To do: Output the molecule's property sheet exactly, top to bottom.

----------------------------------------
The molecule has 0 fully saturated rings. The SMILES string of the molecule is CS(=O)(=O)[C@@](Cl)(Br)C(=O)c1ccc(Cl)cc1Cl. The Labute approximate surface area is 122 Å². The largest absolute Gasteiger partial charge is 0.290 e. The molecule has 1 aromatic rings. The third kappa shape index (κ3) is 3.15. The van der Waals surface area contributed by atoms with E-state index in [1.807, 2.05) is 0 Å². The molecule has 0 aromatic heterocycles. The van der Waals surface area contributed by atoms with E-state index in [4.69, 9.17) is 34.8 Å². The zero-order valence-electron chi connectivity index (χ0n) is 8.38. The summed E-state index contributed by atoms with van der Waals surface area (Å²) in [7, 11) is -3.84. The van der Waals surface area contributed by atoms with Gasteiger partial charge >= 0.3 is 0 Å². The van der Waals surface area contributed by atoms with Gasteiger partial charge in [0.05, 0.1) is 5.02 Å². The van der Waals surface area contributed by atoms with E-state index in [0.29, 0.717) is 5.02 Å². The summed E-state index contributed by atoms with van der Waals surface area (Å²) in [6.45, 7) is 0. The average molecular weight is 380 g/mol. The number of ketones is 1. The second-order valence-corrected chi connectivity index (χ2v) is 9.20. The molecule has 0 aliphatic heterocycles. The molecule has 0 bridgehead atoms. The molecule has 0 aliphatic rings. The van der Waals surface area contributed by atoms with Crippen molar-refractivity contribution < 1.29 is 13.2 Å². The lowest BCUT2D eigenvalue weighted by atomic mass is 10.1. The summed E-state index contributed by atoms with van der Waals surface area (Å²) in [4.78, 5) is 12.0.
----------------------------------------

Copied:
The molecule has 0 fully saturated rings. The SMILES string of the molecule is CS(=O)(=O)[C@@](Cl)(Br)C(=O)c1ccc(Cl)cc1Cl. The Labute approximate surface area is 122 Å². The largest absolute Gasteiger partial charge is 0.290 e. The molecule has 1 aromatic rings. The third kappa shape index (κ3) is 3.15. The van der Waals surface area contributed by atoms with E-state index in [1.807, 2.05) is 0 Å². The molecule has 0 aromatic heterocycles. The van der Waals surface area contributed by atoms with E-state index in [4.69, 9.17) is 34.8 Å². The zero-order valence-electron chi connectivity index (χ0n) is 8.38. The summed E-state index contributed by atoms with van der Waals surface area (Å²) in [7, 11) is -3.84. The van der Waals surface area contributed by atoms with Gasteiger partial charge >= 0.3 is 0 Å². The van der Waals surface area contributed by atoms with Gasteiger partial charge in [0.05, 0.1) is 5.02 Å². The van der Waals surface area contributed by atoms with E-state index in [0.29, 0.717) is 5.02 Å². The summed E-state index contributed by atoms with van der Waals surface area (Å²) in [6.45, 7) is 0. The average molecular weight is 380 g/mol. The number of ketones is 1. The second-order valence-corrected chi connectivity index (χ2v) is 9.20. The molecule has 0 aliphatic heterocycles. The molecule has 0 bridgehead atoms. The molecule has 0 aliphatic rings. The van der Waals surface area contributed by atoms with Crippen molar-refractivity contribution < 1.29 is 13.2 Å². The lowest BCUT2D eigenvalue weighted by atomic mass is 10.1. The summed E-state index contributed by atoms with van der Waals surface area (Å²) in [4.78, 5) is 12.0.